If the two most famous walls from the ancient era entered the arena to duke it out, which one would remain standing? In this somewhat tongue-in-cheek episode of Travel Tape, I follow a mixed Chinese-English family as they hike the green, wet English countryside along Hadrian's Wall Path. Six-year-old Yoyo McCrohan is leading the pack, and she has lots of opinions about Hadrian's, especially how it stands up in comparison to the section of the Great Wall near her house in Beijing, China.
It's the final month in Chile for the Unbounded film team and they've covered a lot of ground and seen landscapes they never knew existed on our planet. In this final podcast episode following and interviewing the team while they are still on the road, Travel Tape talks to both filmmaker Garrett Martin and wilderness guide Anthony Brogno about their best days, their most uncomfortable moments, and those days where they lost gear and then lost their way.
Descriptions of the...
Joshua Cook is pretty chuffed in this latest episode to cover his journey across the Himalayas. In May of this year, the Colorado native found himself in Himachal Pradesh, India, at the start of the region’s first ever bouldering (rock climbing) festival. Initially happy just to be back climbing after a long break, Joshua quickly became near ecstatic: not only was he in a world-class-in-the-making climbing region, but he personally was helping to make it happen, opening new routes, and giving...
Everest Base Camp and the Annapurna Circuit: journey to these two Nepali trekking routes in this one episode of Travel Tape, the third installment in the Leaving Bhutan mini-series. Joshua Cook, the itinerant English lit teacher, is my guest once again and he speaks to me from a village near Base Camp about his recent experiences on these legendary treks.
inspiring and detailed descriptions of the treks practical information on food and shelter, wifi access, and trail...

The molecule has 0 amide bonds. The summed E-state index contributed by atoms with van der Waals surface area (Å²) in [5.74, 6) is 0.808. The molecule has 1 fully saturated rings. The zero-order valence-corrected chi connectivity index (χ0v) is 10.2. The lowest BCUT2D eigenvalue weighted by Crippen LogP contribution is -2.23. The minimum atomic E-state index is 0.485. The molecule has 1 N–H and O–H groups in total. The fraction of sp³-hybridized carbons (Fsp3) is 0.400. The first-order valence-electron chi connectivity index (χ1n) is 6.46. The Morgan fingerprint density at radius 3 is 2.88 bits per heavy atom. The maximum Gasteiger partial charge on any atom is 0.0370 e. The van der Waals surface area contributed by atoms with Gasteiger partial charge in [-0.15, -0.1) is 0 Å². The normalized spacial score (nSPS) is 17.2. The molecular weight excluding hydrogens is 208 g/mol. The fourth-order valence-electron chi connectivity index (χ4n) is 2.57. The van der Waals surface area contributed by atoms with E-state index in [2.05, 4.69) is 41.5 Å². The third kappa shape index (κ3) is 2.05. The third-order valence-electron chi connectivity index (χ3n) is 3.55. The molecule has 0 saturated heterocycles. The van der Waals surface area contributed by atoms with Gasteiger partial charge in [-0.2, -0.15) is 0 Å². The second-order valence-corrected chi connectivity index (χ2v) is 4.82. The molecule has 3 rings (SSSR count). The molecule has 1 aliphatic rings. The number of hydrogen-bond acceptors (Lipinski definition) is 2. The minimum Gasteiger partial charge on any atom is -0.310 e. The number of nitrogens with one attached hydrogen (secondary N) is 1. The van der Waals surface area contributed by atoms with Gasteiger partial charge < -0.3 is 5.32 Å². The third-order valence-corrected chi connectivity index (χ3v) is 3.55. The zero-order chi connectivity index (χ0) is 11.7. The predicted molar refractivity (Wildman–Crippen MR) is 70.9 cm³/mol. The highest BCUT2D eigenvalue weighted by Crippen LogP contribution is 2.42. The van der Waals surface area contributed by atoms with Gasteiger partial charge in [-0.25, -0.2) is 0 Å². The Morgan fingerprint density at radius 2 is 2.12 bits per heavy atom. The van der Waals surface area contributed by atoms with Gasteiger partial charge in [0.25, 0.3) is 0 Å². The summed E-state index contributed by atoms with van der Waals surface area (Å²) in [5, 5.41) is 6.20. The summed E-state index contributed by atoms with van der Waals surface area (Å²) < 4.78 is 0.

In the UNESCO Heritage town of Malacca, Malaysia, a Good Friday evening procession that began in the 16th century continues to this day. This Travel Tape podcast uses live recording from the 2016 event, and interviews with local historian Colin Goh, to immerse you in the walk and its complex history.
At the centre of the story is St. Peter's Church, founded by Portuguese immigrants to Malacca, and a fraternity of Augustinian monks. The monks are credited with keeping the procession's...
Joshua Cook is now in a village at the start of the Annapurna Circuit, one of the Himalayas' most famous hiking routes. In this second part of Travel Tape's interview series with the itinerant literature teacher, we talk about missing life and friendships in Bhutan, the trials of teaching in a poor community, avoiding faux pas at a local wedding, preparing for a month-long trek, and reflect on the wisdom for modern nomads in the Robert Service poem "The Men Who Don't Fit In."
Joshua Cook travels the world one teaching gig at a time. He's just finished a year in Bhutan, the reclusive, exclusive Buddhist kingdom, and has set off on a 6-month motorcycle journey across the Himalayas.
In this first interview with Travel Tape, Joshua is in Nepal reflecting on the rare experience of living for a year in Bhutan. He explains how he saw traditional culture, from clothing to religious faith, so well preserved. He answers at length the question "is Bhutan really the happiest...
Journalist David Eimer likes to go places other people don't, or can't. One of more fascinating places he's found himself in is the notorious Golden Triangle in Myanmar (Burma), one of the world's centers of illegal opium and methamphetamine production. How he got there is a story in itself.
In 2012, David settled into the Xishuangbanna region of southern China to explore how the ethnic culture of the region, famed across China, is preserved in the shadows of mass tourism. Later, in a superb...